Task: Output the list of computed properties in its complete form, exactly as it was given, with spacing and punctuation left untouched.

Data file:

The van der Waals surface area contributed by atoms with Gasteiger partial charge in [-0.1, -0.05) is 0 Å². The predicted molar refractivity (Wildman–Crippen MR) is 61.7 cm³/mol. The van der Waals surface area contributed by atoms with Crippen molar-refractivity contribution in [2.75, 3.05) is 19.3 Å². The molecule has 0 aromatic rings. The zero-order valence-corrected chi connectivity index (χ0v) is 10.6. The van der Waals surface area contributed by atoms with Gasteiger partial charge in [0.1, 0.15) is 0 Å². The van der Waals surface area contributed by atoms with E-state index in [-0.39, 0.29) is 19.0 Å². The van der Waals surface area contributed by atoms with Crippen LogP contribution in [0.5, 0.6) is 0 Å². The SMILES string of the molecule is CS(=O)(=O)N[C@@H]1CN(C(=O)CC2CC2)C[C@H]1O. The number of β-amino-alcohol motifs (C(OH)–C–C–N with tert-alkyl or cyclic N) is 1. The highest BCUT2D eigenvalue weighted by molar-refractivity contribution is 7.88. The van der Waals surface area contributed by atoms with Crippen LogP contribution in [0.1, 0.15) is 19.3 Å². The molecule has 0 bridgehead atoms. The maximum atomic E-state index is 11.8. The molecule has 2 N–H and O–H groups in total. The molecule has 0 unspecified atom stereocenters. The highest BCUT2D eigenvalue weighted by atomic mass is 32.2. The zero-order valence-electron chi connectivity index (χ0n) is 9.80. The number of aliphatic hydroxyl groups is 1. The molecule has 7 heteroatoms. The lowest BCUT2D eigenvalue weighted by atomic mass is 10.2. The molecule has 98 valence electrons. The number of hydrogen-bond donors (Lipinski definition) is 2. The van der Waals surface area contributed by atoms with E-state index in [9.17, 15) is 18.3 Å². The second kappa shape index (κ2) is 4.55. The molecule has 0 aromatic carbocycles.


The van der Waals surface area contributed by atoms with Gasteiger partial charge in [-0.1, -0.05) is 0 Å². The predicted molar refractivity (Wildman–Crippen MR) is 61.7 cm³/mol. The van der Waals surface area contributed by atoms with Crippen molar-refractivity contribution in [2.75, 3.05) is 19.3 Å². The molecule has 0 aromatic rings. The zero-order valence-corrected chi connectivity index (χ0v) is 10.6. The van der Waals surface area contributed by atoms with Gasteiger partial charge in [0.1, 0.15) is 0 Å². The van der Waals surface area contributed by atoms with E-state index in [-0.39, 0.29) is 19.0 Å². The van der Waals surface area contributed by atoms with Crippen LogP contribution in [0.5, 0.6) is 0 Å². The SMILES string of the molecule is CS(=O)(=O)N[C@@H]1CN(C(=O)CC2CC2)C[C@H]1O. The number of β-amino-alcohol motifs (C(OH)–C–C–N with tert-alkyl or cyclic N) is 1. The highest BCUT2D eigenvalue weighted by molar-refractivity contribution is 7.88. The van der Waals surface area contributed by atoms with Crippen LogP contribution in [0.1, 0.15) is 19.3 Å². The molecule has 0 bridgehead atoms. The maximum atomic E-state index is 11.8. The molecule has 2 N–H and O–H groups in total. The molecule has 0 unspecified atom stereocenters. The highest BCUT2D eigenvalue weighted by atomic mass is 32.2. The zero-order valence-electron chi connectivity index (χ0n) is 9.80. The number of aliphatic hydroxyl groups is 1. The molecule has 7 heteroatoms. The lowest BCUT2D eigenvalue weighted by atomic mass is 10.2. The molecule has 98 valence electrons. The number of hydrogen-bond donors (Lipinski definition) is 2. The van der Waals surface area contributed by atoms with E-state index in [9.17, 15) is 18.3 Å². The second kappa shape index (κ2) is 4.55. The molecule has 0 aromatic carbocycles.